Garry eventually made it through the gridlock to pick us up, and we were back on route to the hardware store. Ahhh, sweet victory! We were going to make it!

A&B Hardware turned out to be a total bust. They didn’t have everything I needed, and not only that, but you can’t pick things up and put them in a basket. You have to describe to them what you want and they get it out of the back for you. This meant there was huge potential for a large margin of error. After hearing “pa gen sa” (don’t have that) one too many times, Garry and I gave up on A&B. (Welcome to Haiti)

We got back in the car, and I just assumed that was it, I’d have to wait another week to get my equipment. But then Garry drove around the corner to a place called Eko Depot (a total rip off of Home Depot…same colors and knock-off logo). This was the place! It was like hardware heaven! They had everything I needed and more! And I could put my stuff right into a basket and take it home with me that very day! I was thrilled. Who knew a hardware store could bring so much joy.

We crammed shovels, wheelbarrows, pitchforks, and much much more into Garry’s little SUV (like an old Rav4 size SUV) and headed back to the HELP Center. I think we finally made it back around 2 or 3 pm. Ahhh, what a day, and it was far from over.

After organizing everything at the center, it was time to head home with Joanna for a quick rest and shower before going out with Conor to hear some live kompa. Joanna works in the NY office and was on her first visit to Haiti. She stayed with me, and it was wonderful! Even though I hadn’t been here much more than a week, it was so nice to have another American female around. Plus, she is totally awesome! (I was quite sad to see her leave a few days later)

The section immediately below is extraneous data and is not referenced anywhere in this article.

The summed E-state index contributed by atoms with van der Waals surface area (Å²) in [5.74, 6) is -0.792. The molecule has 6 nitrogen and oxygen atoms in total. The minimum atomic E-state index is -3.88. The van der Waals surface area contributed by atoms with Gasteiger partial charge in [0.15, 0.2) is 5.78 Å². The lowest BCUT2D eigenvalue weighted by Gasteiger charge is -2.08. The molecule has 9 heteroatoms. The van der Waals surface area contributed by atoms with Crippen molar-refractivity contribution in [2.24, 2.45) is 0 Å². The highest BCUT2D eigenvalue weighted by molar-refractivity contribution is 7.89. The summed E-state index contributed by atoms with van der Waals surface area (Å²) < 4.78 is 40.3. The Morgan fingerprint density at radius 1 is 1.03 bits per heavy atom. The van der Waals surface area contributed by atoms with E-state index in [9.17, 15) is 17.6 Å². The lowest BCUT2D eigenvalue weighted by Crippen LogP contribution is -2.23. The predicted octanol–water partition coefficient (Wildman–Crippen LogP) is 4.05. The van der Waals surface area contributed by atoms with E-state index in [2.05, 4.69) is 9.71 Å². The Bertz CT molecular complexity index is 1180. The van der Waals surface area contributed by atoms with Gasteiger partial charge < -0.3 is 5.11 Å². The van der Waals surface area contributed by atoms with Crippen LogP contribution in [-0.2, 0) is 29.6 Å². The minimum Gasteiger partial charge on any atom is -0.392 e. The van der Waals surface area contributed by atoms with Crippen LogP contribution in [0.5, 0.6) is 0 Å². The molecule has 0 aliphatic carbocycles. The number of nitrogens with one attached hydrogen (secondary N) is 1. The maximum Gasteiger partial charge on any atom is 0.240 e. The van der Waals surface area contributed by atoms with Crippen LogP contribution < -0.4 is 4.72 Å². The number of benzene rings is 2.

Joanna brought some Newman’s Own pretzels with her from NY that we proceeded to devour before going out. Mmmm, a break from fried plantains and beans & rice. We were all tired, but mustered the energy to go hear this good kompa group, Fasil. The venue was pretty cool, although we were seated in the back, and since I wear flowers in my hair, I was placed on the bush-side of the table. My head was literally in the plants, but it wasn’t a big deal because the Prestige made the whole day better.

Prestige is the Haitian beer. It’s very similar to Red Stripe of Jamaica, and even comes in a similar bottle. Add in some groovy Afro-Caribbean beats, and you have a wonderful evening. Kompa is great! It’s pretty relaxed, but also upbeat. I like it. One dances kompa to kompa music, but I have yet to learn how to kompa. Watching all the other attendees crammed on the dance floor was enough for me that night. It’s a pretty sensual dance, so I hope to learn with some familiar people before jumping into a serious dance scene with strange men.

The concert was great, but we didn’t even make it to the headliner because it was already around 1 am and we couldn’t last any longer. The next time Fasil plays I will drink some coffee and prepare for a really late night, full of dancing and hopefully drunken splendor.

Welcome to Haiti! From potential disaster to delightful beer and music, all in a day’s work!